Shot in the arm for right-wing pro-Israel lobby Image Credit: Niño Jose Heredia/©Gulf News

The uproar in the wake of United States President Donald Trump’s speech on occupied Jerusalem was as widespread as it was predictable. During a brief speech in the White House — with a Christmas tree and a mute Vice-President Mike Pence as the backdrop — Trump announced his decision to formally recognise the holy city as Israel’s capital, as well as a plan to eventually move the US Embassy there from Tel Aviv.

Trump did so in the face of almost-unanimous opposition from the international community. For the second time in two weeks, he received a stern rebuke from British Prime Minister Theresa May; Pope Francis expressed his “deep concern” over any move that disrupts the “status quo” of the city; Turkish President Recep Tayyip Erdogan said the whole thing was a “red line” for Muslims and threatened to cut diplomatic ties with Israel.

Figures as diverse as the French president, the Saudi king and the Iranian supreme leader reproached Trump for taking a decision that all believe imperils the prospects for a two-state solution. Palestinian National Authority President Mahmoud Abbas, whose political career has hinged on being the main Arab interlocutor in the US-backed peace process, said Trump’s speech marked “a declaration of withdrawal” by the United States from its role as a mediator between Israelis and Palestinians.

The only world leader who seemed pleased was exactly the one you would have guessed: Israeli Prime Minister Benjamin Netanyahu.

The irony here is that, no matter the claims to age-old right that accompany the debate over occupied Jerusalem, the current dispute is profoundly modern. An earlier generation of secular Zionists was disinterested in the holy city, an abode of myriad sects and zealots, and focused on building Tel Aviv and other modern visions of the new Israeli state. But that changed over decades of war.

No matter the age of the claim, however, it seems that Trump will allow only Israel to make it. At no point in his speech did he acknowledge majority-Arab East Jerusalem, which Israeli troops occupied in 1967 and which Palestinians view as the seat of their future state. And while he did not disavow American support for the two-state solution, Trump offered nothing like full-throated backing, saying he would support any solution “if agreed to by both sides.” Ultimately, many experts concluded, the speech gave the right-wing Israeli government something it has long sought — and offered Palestinians nothing.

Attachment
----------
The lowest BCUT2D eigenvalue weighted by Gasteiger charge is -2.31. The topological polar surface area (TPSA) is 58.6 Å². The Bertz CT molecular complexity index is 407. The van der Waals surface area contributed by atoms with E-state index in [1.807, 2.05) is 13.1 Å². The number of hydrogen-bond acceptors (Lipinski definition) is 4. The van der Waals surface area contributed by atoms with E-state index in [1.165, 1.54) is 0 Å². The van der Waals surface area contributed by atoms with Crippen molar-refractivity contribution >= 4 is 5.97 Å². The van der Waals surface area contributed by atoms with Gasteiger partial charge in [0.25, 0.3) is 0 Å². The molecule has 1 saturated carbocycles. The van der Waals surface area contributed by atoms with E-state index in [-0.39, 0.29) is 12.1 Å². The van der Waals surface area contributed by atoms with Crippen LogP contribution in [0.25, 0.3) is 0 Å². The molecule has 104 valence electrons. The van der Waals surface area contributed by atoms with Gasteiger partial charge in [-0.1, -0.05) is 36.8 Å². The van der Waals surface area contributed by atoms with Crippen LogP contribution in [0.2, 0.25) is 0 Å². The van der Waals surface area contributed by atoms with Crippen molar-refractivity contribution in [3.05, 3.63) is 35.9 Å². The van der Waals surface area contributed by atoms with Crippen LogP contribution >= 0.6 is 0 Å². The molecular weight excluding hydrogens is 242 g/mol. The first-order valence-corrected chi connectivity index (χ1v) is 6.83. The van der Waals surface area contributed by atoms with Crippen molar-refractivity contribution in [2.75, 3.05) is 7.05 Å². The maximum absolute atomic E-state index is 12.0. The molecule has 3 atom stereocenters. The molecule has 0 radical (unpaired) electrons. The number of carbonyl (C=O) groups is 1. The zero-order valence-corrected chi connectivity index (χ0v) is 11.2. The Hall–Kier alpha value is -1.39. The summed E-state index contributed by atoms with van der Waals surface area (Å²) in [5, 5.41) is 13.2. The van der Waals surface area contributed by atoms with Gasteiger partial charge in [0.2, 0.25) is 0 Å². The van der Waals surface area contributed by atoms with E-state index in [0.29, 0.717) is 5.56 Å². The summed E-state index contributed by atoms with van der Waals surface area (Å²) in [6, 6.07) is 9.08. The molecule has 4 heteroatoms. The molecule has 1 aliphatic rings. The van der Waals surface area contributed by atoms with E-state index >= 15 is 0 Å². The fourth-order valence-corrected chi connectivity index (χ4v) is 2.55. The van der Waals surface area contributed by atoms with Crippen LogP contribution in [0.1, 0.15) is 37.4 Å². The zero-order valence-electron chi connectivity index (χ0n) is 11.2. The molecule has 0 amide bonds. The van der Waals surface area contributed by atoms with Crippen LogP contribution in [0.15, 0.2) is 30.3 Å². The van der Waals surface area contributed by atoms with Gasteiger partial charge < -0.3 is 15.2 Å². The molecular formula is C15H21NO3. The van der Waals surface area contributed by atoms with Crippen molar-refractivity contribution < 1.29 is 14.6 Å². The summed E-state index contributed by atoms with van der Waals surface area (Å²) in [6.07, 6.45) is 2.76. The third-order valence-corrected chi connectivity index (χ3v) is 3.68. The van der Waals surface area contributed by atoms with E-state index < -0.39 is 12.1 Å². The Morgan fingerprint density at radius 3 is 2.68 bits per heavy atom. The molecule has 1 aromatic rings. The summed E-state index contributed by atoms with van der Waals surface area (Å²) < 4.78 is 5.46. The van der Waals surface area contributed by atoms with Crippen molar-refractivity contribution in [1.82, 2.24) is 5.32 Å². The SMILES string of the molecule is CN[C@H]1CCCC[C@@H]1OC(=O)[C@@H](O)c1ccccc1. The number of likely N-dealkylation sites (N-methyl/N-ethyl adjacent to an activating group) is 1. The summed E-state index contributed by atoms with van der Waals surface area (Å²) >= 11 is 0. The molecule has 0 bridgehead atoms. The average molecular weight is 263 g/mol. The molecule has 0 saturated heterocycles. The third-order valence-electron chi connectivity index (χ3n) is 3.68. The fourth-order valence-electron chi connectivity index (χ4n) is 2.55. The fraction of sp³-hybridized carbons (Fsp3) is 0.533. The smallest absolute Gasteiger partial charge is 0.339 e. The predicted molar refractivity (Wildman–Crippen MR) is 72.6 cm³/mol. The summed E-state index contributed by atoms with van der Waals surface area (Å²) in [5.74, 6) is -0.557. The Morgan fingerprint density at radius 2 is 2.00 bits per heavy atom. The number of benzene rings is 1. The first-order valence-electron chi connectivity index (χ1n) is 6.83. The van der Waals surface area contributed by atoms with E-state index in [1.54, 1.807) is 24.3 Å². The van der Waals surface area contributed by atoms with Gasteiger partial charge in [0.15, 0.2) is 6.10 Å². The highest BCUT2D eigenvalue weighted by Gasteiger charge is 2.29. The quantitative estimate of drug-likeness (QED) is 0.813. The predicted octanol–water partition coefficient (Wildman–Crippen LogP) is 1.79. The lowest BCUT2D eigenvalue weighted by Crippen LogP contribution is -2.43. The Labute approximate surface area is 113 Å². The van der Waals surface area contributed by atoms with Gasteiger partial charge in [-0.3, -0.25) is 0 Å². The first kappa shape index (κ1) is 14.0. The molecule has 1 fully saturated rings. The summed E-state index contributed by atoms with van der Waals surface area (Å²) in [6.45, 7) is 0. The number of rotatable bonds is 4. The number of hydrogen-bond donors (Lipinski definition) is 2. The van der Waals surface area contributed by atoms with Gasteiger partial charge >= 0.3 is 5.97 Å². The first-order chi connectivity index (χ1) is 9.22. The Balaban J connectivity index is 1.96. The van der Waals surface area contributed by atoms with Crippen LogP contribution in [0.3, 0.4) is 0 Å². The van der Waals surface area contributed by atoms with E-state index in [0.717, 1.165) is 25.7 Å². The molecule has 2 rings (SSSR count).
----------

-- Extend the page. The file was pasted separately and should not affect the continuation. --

Beyond the many concerns that surround the sudden change in long-standing US policy — not the least of which is a potential surge of violence — there’s a glaring question: Why do this now? Trump, ever keen to be a disrupter, argued that the methods of the past need to be jettisoned to achieve a lasting peace deal, though it’s hard to see how this particular defenestration will help. Some observers suggest instead that Trump was creating a distraction from his encroaching domestic controversies.

But perhaps the simplest explanation is an ideological one: Trump’s delivery on his campaign promise was greeted with glee by the right-wing pro-Israel lobby in Washington — but even more so by powerful American evangelicals, who see Israel’s supremacy over the holy city as fulfilment of biblical prophecy.

Numbering in the tens of millions, they are a significant constituency. In July, Netanyahu told an audience in Washington that “we have no greater friends than Christian supporters of Israel” — in part an implicit recognition of declining support among American Jews for his government’s policies. And while it may be easy to be cynical about Trump’s claims to religiosity, the same can’t be said for Pence, a darling of the evangelical movement. His presence during Trump’s speech was a clear nod to evangelical sentiment.

The invocation of the “Judeo-Christian” US happens to be a consistent theme for Trump. “We don’t worship government, we worship God,” Trump had declared in a speech in October. Grousing about a phantom “war on Christmas”, he later added: “We are stopping all our attacks on Judeo-Christian values.” But the term has an even deeper potency for Trump. The president built his platform on a loaded tribalism that explicitly rejects any belief in “universal values” and, at various stages, is articulated in soaring defences of blood-and-soil nationalism and western identity. For Trump, harping on “Judeo-Christian” values is less about actual religious belief and more about his own brand of divisive politics, which has seen him repeatedly demonise Islam and Muslims.

Trump is surely aware of how sensitive the question of Jerusalem’s status is; his decision to press ahead with the recognition and relocation suggests he may be inviting the chaos that may follow.

“Religious conflicts, like racial and ethnic ones, are critical to Trump’s appeal. He needs Mexican-Americans to rape and murder white girls. He needs African-American athletes to ‘disrespect the flag’. And he needs Muslims to explode bombs and burn American flags,” the Atlantic’s Peter Beinart wrote. “The more threatening non-white, non-Christians appear, both at home and abroad, the more his supporters rely on him to keep the barbarians down and out. If Trump has to invent these dangers, he will. In the case of [occupied] Jerusalem, however, he can go further: He can help create them.”

— Washington Post

Ishaan Tharoor writes about foreign affairs for the Washington Post. He previously was a senior editor and correspondent at Time magazine, based first in Hong Kong and later in New York.